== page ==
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busybeing busybeing is offline
 
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busybeing
 
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Progress conferences
Old 10-27-2017, 03:28 AM
 
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I have a new student this year who has an advocate. Last year, the advocate requested that we have monthly team progress conferences. It was never written into the IEP, and I am hoping that the last chairperson was able to dissuade them from doing this. I'm having my current chairperson research what had happened at the meeting as I don't have access to the meeting notes. My students are very high need and I just feel like it's a disservice to the other students to have me pulled that frequently.

Also, in my state, we are required to write a goal for different skill areas (reading, math, and written expression typically for my kiddos) and then write benchmarks/objectives to attain each goal. Typically, each goal will have 4-5 benchmarks, which I will then run data on for each progress note period (trimesters). This student has at least ten objectives for each of her goals. If we have to have monthly progress meetings, I am concerned about the amount of instruction time I will lose with her (and my other students) if I have to constantly assess over 30 different objectives.

Has anyone else ever had to do monthly team progress conferences? How do you manage the data for these? Any advice for successfully working with an advocate? This is my first time... I am deferring to my chairperson a lot.

This has been so stressful for me so far this year, that I am considering leaving teaching. Please help!


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Old 10-27-2017, 05:07 PM
 
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No advice, just support from an understanding and overworked sped. teacher. I don't blame you for feeling so stressed--that is just too much to expect you to do on a monthly basis! This is why special Ed burnout is so high!
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Old 10-27-2017, 07:23 PM
 
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I wonder if you could just give some general progress information without giving data for each and every objective? State some strengths, celebrate some progress, and say whatever the kid's next step is for each subject.

Have you met the parents yet? I find that most of the time parents just want to know that the teacher likes their child and wants to feel like you're on their side. You might try reasoning with them- explain that if you take data on all 30 objectives every month, you'll have to spend far less time actually instructing little Johnny. You think it would be best for him to have maximum instructional time so that he can make more progress. Also, wouldn't it be better for you to stay in the classroom every day with Johnny rather than being pulled out to meet with parents? How about a monthly email update. Don't say anything about the rest of the class/students- make it all about getting little Johnny all the instructional time he needs.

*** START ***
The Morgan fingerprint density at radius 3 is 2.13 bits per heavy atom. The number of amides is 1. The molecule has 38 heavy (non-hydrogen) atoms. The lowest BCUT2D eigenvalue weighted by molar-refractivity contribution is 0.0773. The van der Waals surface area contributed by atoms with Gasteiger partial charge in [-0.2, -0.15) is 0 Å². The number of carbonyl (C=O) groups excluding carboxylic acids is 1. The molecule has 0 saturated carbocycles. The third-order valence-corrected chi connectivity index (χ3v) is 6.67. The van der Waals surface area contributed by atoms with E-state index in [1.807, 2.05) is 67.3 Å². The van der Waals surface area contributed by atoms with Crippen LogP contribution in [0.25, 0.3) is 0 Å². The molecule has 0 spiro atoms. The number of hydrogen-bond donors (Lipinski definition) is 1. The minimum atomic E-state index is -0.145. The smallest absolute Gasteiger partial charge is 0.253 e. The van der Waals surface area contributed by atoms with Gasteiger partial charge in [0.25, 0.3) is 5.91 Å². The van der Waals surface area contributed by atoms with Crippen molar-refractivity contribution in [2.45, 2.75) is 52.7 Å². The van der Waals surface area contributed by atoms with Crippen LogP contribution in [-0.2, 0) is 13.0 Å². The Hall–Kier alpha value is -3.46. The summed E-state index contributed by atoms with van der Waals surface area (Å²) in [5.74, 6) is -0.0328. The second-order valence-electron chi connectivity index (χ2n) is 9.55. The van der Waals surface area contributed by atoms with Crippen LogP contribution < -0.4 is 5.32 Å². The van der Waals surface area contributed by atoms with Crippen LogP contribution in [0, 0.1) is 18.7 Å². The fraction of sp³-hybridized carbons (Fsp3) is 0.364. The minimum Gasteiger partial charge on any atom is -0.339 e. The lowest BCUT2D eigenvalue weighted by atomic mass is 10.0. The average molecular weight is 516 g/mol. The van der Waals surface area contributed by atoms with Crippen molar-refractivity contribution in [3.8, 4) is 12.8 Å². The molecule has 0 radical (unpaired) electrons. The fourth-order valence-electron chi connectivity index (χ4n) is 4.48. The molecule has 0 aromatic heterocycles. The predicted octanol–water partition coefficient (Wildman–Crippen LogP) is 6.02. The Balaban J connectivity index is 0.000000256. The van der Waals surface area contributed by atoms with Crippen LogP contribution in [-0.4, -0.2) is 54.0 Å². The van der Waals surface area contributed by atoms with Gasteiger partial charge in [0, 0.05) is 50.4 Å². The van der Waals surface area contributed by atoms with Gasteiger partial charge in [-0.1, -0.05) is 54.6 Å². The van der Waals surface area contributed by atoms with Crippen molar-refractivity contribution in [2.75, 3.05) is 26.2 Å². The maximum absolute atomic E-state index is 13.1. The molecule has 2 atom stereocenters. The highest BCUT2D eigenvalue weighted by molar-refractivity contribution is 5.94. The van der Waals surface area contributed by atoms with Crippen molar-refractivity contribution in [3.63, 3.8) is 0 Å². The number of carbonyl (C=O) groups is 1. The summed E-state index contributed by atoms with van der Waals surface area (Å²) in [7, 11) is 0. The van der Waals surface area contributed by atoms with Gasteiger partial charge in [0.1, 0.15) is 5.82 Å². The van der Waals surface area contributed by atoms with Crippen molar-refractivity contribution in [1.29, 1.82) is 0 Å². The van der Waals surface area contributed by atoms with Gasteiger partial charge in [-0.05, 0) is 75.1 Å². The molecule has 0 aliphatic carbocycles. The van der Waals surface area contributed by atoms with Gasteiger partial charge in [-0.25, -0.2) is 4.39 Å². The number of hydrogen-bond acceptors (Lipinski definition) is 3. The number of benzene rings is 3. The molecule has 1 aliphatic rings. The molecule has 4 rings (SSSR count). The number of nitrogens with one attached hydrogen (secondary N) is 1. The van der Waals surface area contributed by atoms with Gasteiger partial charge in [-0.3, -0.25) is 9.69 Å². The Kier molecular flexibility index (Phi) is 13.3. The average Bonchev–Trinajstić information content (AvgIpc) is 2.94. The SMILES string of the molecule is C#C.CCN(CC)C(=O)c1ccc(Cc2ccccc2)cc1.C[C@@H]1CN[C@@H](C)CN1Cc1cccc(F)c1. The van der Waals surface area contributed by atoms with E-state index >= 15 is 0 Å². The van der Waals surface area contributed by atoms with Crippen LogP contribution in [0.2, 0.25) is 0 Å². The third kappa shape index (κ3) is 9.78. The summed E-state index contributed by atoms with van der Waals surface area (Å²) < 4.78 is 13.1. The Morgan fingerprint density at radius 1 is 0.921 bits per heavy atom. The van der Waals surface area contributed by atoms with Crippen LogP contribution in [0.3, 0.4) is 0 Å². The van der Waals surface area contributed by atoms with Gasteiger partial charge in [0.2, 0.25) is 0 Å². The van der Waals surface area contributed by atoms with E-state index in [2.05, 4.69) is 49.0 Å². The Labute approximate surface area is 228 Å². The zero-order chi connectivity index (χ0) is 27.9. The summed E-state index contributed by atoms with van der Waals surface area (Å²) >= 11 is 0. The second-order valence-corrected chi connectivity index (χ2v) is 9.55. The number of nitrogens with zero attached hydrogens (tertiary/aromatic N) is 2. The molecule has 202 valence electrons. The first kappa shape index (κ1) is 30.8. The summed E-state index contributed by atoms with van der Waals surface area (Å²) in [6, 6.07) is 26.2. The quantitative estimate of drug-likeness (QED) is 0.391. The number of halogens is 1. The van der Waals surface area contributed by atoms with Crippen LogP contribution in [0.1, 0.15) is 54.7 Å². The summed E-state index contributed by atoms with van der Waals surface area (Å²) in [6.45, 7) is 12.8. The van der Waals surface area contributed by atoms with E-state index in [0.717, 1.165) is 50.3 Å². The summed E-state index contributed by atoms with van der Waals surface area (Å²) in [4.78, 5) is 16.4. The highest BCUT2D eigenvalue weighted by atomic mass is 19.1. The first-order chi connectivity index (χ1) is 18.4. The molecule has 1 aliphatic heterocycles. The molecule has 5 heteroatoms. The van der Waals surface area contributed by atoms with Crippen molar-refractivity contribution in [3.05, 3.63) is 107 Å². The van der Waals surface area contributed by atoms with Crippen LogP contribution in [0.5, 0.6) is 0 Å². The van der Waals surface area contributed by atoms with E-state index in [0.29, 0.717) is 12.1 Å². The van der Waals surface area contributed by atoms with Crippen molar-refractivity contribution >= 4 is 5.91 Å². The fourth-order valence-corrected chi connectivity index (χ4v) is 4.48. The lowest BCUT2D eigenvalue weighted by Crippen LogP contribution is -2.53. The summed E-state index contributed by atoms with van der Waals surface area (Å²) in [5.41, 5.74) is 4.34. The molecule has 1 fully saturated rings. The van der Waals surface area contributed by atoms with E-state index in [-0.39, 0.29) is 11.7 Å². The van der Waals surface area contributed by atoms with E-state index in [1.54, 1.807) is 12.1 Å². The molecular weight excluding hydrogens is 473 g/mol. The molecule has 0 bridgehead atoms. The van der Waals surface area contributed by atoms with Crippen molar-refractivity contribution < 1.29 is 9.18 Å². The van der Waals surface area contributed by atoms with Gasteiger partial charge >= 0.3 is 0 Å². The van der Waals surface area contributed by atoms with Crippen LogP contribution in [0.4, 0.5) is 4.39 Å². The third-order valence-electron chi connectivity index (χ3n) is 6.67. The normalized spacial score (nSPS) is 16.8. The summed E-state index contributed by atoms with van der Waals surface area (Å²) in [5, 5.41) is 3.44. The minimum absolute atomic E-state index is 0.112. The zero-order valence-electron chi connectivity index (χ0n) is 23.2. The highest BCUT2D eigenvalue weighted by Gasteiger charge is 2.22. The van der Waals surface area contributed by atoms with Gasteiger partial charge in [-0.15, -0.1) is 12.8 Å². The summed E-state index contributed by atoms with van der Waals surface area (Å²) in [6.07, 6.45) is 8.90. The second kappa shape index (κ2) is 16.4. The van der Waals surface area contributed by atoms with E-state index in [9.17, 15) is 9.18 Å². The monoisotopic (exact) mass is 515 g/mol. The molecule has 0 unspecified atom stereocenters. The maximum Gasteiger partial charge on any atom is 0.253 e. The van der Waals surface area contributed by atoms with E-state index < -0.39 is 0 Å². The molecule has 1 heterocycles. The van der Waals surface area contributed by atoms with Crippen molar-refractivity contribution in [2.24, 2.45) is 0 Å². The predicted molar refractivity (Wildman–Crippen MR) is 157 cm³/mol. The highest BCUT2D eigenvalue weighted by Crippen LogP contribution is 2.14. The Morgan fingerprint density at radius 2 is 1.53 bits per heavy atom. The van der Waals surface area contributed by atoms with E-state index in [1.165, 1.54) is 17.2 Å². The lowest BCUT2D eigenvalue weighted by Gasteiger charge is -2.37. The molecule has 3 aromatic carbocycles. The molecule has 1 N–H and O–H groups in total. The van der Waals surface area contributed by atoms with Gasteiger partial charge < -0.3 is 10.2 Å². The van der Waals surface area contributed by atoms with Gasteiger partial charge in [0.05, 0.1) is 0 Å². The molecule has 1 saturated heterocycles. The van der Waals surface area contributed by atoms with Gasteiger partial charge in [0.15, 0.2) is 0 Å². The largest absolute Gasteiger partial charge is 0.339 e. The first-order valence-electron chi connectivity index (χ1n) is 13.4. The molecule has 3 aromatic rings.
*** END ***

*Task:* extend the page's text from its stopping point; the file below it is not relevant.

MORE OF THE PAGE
I've actually been pretty lucky with advocates. At least in my area, they tend to actually be supportive of school teams. Of course they phrase it better, but they basically tell parents, "You know, the school is actually doing quite a lot for your kid." They mostly just help parents understand the legal parts of the process. For example, last year I had a parent who decided halfway through testing for a Tri that he wanted to revoke consent. We had many meetings/conversations with him where he was just convinced we were somehow "tricking him" into doing something that wasn't good for his child. We ended up setting him up with an advocate who explained the process and the parent was totally fine with it. I'm pretty sure an advocate would support me if I said I wanted to spend more time instructing and less time assessing the child.
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Thank you
Old 10-29-2017, 01:22 PM
 
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Thank you both - I appreciate your support and your feedback!

Haley - I'm so glad to hear you have solid relationships with the advocates in your district, that is encouraging to hear that somewhere out there, it actually does work for the best of the child !!!

Unfortunately, in this case, it doesn't seem the advocate has done much to educate the parents on the IEP process and their rights. Just the opposite - it seems this advocate is on a mission to get the most tangibles she can from the district. For example, it's written into the child's IEP that she have her own personal Chromebook, purchased by the district. This laptop needs to be loaded with apps on text to speech, speech to text, etc to help this girl "write." Again, all of this written into the IEP, which essentially means that I am to teach her how to use these apps rather than teach her how to write a well structured paragraph (she's only in the third grade, where, in my state, we would still be developing this as a skill even with gen ed students, so I'm 10,000% not convinced she NEEDS this accommodation - seems like something we'd start to consider in at least 6th grade and beyond!!!). Meanwhile, I gave all of the students a baseline writing assessment. Without even the aid of a graphic organizer, she wrote a topic sentence, three detail sentences and a conclusion. Of course, lots of run ons, spelling and grammar mistakes; to me, those are all mechanics we can work on throughout the year, but in no way did her work show me she has weaknesses in executive functioning and how she organizes her thoughts; just the opposite! I'm angry this wasn't taken into consideration at the last IEP meeting and that I'm now tasked with making this girl dependent on technology to help her with something I feel she needs NO help with!